Mitch McConnell presents a proposal urging troops to stay in Syria, Afghanistan, and complain to Trump
"It will recognize the dangers of overreaching the two conflicts and highlights the need for diplomatic engagement and political solutions to key conflicts in Syria and Afghanistan," McConnell said Tuesday in the Senate, announcing the amendment to the bill currently under discussion.
The exact moment for the final vote on the draft bill, which at this time benefits from bipartisan support, has not yet been determined.
McConnell added that "although tempted to retreat to the comfort and security of our own shores, there is still much work to be done ….. we are not the world policemen, but we  After the initial announcement, Trump earlier this month extended his initial 30-day deadline to withdraw troops to four months and told reporters: "I have never said we do it quickly, but we decode ISIS." The National Counselor on security John Bolton said earlier this month that the United States would withdraw from Syria rhenium that Turkey will attack Kurdish allies there.
Col. Sean Ryan, a US-led coalition spokesman, said in a January 1
1th statement that the coalition "has begun the process of our deliberate withdrawal from Syria" but did not provide further details.
The Senate voted with 74 to 19 Monday to launch a debate on Middle East policy that includes new sanctions against Syria. The Law on Strengthening US Security in the Middle East brings together five bills in one package. It includes new sanctions against the Syrian central bank and those providing support for the Syrian government. It strengthens the military support for Israel and Jordan, two US allies who are neighbors of Syria. It makes it easier for countries and towns to approve laws to combat boycotting, selling and sanctions against Israel.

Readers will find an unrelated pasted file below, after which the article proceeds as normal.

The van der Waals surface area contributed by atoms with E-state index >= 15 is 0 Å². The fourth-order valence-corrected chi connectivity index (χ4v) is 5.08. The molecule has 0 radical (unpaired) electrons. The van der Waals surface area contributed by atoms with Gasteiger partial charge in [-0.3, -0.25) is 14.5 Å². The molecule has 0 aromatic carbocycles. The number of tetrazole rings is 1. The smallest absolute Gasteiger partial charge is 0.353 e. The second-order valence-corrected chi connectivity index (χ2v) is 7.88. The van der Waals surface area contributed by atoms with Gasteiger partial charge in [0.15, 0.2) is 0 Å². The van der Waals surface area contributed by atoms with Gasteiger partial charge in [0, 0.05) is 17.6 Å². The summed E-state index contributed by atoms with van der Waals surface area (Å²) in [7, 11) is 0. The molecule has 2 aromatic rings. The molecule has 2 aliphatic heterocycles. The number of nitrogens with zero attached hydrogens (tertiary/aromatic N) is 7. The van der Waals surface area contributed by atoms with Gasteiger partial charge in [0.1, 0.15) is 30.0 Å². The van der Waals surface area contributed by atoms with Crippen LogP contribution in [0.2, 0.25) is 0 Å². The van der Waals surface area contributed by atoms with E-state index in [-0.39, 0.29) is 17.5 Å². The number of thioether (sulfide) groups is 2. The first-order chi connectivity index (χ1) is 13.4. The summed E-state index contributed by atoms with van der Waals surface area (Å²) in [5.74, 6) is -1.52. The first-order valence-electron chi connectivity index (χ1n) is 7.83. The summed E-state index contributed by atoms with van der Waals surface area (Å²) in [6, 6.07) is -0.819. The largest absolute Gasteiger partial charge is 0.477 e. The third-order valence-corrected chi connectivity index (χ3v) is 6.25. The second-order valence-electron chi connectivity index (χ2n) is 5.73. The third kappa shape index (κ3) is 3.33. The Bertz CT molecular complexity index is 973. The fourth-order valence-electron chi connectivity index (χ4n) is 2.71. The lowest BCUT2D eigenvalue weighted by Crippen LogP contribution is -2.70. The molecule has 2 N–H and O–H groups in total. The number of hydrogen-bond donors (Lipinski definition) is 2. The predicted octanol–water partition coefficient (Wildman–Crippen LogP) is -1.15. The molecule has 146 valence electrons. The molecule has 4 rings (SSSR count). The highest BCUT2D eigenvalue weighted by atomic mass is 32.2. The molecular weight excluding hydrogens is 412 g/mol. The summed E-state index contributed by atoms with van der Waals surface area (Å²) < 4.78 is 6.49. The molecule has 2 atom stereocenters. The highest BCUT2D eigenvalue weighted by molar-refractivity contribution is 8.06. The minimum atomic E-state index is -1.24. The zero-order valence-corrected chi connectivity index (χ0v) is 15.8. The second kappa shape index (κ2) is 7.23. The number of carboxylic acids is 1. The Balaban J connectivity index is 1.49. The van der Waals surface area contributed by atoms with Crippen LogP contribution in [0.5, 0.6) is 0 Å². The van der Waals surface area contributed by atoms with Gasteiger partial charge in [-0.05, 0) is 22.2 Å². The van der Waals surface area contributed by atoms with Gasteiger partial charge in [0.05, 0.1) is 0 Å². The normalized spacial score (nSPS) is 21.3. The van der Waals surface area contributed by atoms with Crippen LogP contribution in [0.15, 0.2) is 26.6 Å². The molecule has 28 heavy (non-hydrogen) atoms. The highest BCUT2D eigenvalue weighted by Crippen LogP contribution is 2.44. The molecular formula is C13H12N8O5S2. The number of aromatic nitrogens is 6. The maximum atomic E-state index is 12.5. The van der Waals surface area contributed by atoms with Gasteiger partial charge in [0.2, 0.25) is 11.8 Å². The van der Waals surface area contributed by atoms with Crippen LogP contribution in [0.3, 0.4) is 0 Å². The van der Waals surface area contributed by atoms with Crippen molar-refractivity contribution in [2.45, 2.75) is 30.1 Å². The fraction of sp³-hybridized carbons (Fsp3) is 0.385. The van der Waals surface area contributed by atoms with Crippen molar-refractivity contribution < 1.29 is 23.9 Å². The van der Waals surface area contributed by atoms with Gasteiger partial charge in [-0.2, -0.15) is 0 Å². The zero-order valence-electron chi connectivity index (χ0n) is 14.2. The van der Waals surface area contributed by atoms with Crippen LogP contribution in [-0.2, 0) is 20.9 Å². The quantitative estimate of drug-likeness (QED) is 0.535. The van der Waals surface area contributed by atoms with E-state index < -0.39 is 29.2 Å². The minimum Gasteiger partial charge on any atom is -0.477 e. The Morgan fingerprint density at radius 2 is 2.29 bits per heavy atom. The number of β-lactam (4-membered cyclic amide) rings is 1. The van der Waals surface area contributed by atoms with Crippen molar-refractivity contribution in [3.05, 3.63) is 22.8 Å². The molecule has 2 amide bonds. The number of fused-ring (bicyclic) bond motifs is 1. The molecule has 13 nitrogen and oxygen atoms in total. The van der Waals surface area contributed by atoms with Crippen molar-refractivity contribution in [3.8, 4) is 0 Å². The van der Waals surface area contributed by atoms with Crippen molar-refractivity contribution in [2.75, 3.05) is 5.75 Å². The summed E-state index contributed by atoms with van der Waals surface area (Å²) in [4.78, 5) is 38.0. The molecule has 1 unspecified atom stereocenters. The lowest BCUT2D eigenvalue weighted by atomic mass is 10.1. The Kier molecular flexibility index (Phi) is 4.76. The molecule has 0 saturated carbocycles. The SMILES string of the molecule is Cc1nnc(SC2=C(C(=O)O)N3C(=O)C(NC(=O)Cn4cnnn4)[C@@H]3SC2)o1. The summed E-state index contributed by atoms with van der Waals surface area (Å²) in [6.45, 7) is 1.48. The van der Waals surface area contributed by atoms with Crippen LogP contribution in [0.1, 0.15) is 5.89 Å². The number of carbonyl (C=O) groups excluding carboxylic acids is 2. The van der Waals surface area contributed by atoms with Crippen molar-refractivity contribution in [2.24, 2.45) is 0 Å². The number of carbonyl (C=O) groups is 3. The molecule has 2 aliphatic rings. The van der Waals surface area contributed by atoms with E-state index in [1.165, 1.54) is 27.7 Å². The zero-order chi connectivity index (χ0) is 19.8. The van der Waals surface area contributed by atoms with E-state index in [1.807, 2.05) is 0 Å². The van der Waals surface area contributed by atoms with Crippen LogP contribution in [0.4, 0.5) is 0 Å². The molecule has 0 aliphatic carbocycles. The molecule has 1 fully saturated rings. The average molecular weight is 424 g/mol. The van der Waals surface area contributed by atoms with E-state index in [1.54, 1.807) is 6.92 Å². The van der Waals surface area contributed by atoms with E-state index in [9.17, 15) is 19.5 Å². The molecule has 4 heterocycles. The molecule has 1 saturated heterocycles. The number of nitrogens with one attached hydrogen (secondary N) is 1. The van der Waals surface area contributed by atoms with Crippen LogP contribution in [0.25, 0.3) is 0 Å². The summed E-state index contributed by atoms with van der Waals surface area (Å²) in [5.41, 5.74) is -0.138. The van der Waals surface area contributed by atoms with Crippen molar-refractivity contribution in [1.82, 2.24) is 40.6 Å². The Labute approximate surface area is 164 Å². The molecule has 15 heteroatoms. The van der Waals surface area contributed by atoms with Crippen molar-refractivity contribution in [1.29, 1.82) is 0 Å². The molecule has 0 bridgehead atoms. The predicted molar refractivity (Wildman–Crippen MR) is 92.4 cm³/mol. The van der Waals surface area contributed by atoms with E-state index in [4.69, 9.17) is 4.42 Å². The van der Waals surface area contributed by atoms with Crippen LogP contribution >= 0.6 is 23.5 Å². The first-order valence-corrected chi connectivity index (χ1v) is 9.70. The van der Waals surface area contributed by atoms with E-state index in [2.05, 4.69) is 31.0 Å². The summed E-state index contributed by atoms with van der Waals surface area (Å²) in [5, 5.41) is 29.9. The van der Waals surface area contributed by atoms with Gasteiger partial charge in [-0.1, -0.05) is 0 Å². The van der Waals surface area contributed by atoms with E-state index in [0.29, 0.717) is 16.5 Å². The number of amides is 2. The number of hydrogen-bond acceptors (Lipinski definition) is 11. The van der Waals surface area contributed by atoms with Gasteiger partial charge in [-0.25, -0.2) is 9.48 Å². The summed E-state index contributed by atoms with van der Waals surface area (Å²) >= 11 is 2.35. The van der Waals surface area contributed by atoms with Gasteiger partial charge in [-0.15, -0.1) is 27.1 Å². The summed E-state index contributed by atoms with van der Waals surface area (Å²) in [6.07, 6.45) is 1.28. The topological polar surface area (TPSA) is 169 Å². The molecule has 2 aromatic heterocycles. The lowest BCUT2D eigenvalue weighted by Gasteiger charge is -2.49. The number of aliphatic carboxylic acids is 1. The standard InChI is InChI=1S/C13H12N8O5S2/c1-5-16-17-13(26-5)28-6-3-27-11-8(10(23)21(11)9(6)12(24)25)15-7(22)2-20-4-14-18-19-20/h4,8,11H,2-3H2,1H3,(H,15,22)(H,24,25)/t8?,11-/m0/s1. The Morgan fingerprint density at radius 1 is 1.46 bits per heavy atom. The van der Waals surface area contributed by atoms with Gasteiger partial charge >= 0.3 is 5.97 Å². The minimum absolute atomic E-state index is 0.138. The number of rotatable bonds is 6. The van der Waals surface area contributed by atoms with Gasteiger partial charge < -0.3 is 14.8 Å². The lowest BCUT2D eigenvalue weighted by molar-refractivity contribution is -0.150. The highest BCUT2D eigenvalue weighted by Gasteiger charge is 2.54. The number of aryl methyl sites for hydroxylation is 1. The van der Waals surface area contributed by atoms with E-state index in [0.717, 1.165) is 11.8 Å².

National Intelligence Director Dan Coates told members of the Senate Intelligence Committee that Isis returned to the guerrilla war
But he also made it clear that the group maintained a presence in Iraq and Syria.
"ISIS intends to revive and still command thousands of fighters in Iraq and Syria," he said.
Outgoing Defense Minister Patrik Shanahan told reporters at the same hearing that the IEC had lost "99.5% plus" to the territory that was once in Syria and Iraq, adding that "within a few weeks it will be "Isis can no longer rule in Syria, ISIS no longer has freedom for mass troops, Syria is no longer a safe haven," Shanahan said.
Shanahan made the remarks when the US intelligence community released its Worldwide Threat Assessment, according to which "ISIS will most likely continue to carry out external attacks from Iraq and Syria against regional and western opponents, including the United States."